Once again I had an abundance of literary experiences as I reached my goal of reading two books per week in 2011.
I scrambled to reach it. At the end of October I realized I had just nine weeks to read 32 books. You see, I had abandoned my reading routine to play in my garden this summer, which put me behind.
Reading books became THE priority; on holidays I read a book each day. I reached my goal and I carried over a book, On the Origin of the Species by Charles Darwin, which is interesting but somewhat tedious. I am half through it.
Some of the most interesting titles came to me through my book club, among them Pope Joan by Donna Woolfolk Cross, which was my 300th book since I started this epic journey in 2007. We read Still Alice by Lisa Genova, about a woman dealing with her Alzheimer’s disease; we read Lolita by Nabakov and we read Room by Emma Donaghue.
We routinely exchange books we’ve read and my book club was a source of a number of good titles, both loaned and simply recommended. Some examples include: The Help, Water for Elephants and Too Close to the Falls.
I continued catching up on classics: I read Bram Stoker’s Dracula and Mary Shelley’s Frankenstein, both of which I found to be quite different from the Hollywood interpretations. I read Gulliver’s Travels, Around the World in 80 Days, Uncle Tom’s Cabin, Grimm’s Fairy Tales and the first two Tarzan books, which I really enjoyed.
I read a number of non-fiction works including the Popcorn Report, which is still relevant even though it was written 20 years ago. I read The Secret and the Law of Attraction, both geared towards improving my outlook on life.
I read a number of books on health and food and some business books like Malcolm Gladwell’s What the Dog Saw and First Break all the Rules by Buckingham and Coffman, both well worth reading.
In less than a week I read The Hunger Games series (three books) by Suzanne Collins. She wrote them for a young audience but they’re written well enough to engage adults.
I also read two very awful books, Pewter Angel and Another Angel of Love. Henry Riplinger, the author was signing books at Costco and I engaged him in a conversation since I’m always interested in how authors get published. His best-selling books were offered at half price so I bit. I thought they were terrible! (Sorry, Henry!) Reading those books encouraged me in my writing. If he can be a best-selling author, I can too and so can you!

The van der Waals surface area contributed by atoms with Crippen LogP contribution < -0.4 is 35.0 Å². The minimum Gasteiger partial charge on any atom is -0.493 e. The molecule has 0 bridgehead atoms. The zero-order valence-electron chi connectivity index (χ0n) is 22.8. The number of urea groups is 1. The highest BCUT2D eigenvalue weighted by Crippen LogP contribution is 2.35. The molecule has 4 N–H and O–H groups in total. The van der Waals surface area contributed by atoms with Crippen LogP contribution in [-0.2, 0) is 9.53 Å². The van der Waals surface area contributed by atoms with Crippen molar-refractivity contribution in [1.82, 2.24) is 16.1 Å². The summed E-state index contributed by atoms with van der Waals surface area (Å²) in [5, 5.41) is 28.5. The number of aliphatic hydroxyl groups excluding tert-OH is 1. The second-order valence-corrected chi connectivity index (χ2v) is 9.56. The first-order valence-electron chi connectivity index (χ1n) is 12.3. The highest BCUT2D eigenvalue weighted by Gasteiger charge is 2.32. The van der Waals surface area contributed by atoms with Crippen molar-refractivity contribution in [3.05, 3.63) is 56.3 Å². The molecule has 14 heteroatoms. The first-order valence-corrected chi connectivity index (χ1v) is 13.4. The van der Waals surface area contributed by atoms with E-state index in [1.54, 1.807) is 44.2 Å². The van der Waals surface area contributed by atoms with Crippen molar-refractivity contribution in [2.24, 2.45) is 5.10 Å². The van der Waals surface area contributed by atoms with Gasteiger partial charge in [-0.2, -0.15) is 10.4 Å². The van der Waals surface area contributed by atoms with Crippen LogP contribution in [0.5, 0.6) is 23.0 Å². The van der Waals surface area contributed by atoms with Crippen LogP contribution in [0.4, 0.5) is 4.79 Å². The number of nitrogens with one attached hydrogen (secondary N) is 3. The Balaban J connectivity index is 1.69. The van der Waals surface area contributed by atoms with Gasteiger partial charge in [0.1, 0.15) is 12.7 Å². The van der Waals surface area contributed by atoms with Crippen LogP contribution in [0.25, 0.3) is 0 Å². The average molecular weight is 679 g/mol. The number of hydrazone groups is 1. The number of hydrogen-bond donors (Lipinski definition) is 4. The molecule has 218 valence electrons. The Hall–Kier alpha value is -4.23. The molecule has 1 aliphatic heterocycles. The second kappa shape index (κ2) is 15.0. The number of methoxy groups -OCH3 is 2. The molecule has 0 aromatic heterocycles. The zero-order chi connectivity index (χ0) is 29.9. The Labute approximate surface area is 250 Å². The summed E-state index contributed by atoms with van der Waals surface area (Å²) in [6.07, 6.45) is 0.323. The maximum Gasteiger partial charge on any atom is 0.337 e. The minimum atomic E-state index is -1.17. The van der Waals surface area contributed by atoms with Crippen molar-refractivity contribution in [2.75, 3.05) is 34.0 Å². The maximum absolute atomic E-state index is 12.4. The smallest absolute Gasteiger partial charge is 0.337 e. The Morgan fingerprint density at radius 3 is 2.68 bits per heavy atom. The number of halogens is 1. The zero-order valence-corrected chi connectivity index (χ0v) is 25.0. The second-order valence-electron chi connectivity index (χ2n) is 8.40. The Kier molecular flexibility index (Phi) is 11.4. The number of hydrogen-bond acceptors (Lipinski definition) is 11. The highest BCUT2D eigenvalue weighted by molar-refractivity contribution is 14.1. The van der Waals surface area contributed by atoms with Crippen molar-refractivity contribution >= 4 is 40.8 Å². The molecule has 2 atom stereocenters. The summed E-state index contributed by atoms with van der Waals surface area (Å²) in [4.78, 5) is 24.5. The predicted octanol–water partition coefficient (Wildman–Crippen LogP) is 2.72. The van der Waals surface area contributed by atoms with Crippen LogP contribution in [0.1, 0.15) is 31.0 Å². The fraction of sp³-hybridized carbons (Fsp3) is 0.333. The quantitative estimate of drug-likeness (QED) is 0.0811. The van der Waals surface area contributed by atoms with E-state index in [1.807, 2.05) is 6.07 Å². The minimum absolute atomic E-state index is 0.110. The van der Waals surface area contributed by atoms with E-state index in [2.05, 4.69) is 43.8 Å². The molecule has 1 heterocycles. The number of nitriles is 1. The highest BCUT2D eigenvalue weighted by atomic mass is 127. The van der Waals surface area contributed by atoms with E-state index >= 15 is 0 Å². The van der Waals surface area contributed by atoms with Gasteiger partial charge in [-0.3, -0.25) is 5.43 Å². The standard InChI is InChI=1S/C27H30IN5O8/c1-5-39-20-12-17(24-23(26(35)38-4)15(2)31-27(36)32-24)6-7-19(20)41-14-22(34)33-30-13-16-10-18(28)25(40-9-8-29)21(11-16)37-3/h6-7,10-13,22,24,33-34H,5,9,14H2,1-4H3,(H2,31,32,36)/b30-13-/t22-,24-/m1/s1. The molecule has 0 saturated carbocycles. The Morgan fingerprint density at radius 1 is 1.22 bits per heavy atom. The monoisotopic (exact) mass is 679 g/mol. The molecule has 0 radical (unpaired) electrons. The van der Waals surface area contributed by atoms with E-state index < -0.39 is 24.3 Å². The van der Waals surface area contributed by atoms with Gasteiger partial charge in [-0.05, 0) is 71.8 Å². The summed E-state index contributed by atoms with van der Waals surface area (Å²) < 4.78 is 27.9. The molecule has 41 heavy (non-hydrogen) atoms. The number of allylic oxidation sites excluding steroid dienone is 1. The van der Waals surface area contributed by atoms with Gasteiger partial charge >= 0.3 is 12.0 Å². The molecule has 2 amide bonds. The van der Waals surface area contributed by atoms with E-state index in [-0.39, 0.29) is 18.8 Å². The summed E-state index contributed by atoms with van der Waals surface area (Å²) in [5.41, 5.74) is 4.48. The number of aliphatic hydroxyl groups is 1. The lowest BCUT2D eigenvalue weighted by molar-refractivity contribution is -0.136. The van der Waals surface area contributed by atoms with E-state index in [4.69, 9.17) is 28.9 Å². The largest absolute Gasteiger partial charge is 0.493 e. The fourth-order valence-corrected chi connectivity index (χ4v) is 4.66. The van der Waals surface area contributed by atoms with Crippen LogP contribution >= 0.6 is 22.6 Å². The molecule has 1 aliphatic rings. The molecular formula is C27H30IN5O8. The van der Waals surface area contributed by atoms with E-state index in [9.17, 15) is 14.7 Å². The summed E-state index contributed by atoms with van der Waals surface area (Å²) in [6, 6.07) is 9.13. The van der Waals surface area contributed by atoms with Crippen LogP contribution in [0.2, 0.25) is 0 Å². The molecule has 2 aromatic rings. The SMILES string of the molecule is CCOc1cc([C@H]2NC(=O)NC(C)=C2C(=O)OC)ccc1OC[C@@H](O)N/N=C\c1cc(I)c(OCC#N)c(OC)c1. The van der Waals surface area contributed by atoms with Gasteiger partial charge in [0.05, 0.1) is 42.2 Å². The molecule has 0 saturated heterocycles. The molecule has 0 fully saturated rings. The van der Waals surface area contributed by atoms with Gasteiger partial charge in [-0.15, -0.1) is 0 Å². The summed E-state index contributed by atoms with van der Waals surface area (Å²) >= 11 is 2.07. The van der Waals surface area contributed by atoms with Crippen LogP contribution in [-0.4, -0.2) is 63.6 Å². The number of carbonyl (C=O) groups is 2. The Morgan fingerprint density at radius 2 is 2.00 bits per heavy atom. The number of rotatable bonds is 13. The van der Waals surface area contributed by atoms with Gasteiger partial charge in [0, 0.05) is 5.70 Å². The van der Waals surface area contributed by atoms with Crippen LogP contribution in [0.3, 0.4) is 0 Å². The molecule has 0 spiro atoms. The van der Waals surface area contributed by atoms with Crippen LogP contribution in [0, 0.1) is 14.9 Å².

As of the end of 2011 I have read 370 books in five years, more than most people will read in several lifetimes.
My plan for 2012 is to reach for two books per week again, hopefully without the mad push at the end of the year. I want to read more Mark Twain, more of John Steinbeck’s work and also explore Ernest Hemmingway’s writing. These are in addition to the 270 books on my “to read” list
Most people think I am crazy for setting my sights so high, attempting to read so many books each year. I might be. But I am getting an invaluable virtually free education!
I enjoy “getting it” when writers or speakers refer to a quote or an idea from a well-known book. My vocabulary continues to improve and I think my writing is better because of my studies. I would rather read the books than see the movies, which are so often disappointing.
I like to think that I am smarter, if nothing else, because I don’t fill my evenings with mindless television, which is proven to require less brain-power than sleeping!
The heroine in Still Alice faced her disease with a few regrets, among them that she would not be able to read all those books she had put off reading until retirement. If I am similarly struck, I will have fewer regrets; I’ve read them while I could.
I encourage you to increase the number of books you read in 2012. Two per week might not be attainable but if you read two per month, that’s 24 books, more than most people read in several years; indeed, more than some in a lifetime!
I guarantee it will change your life.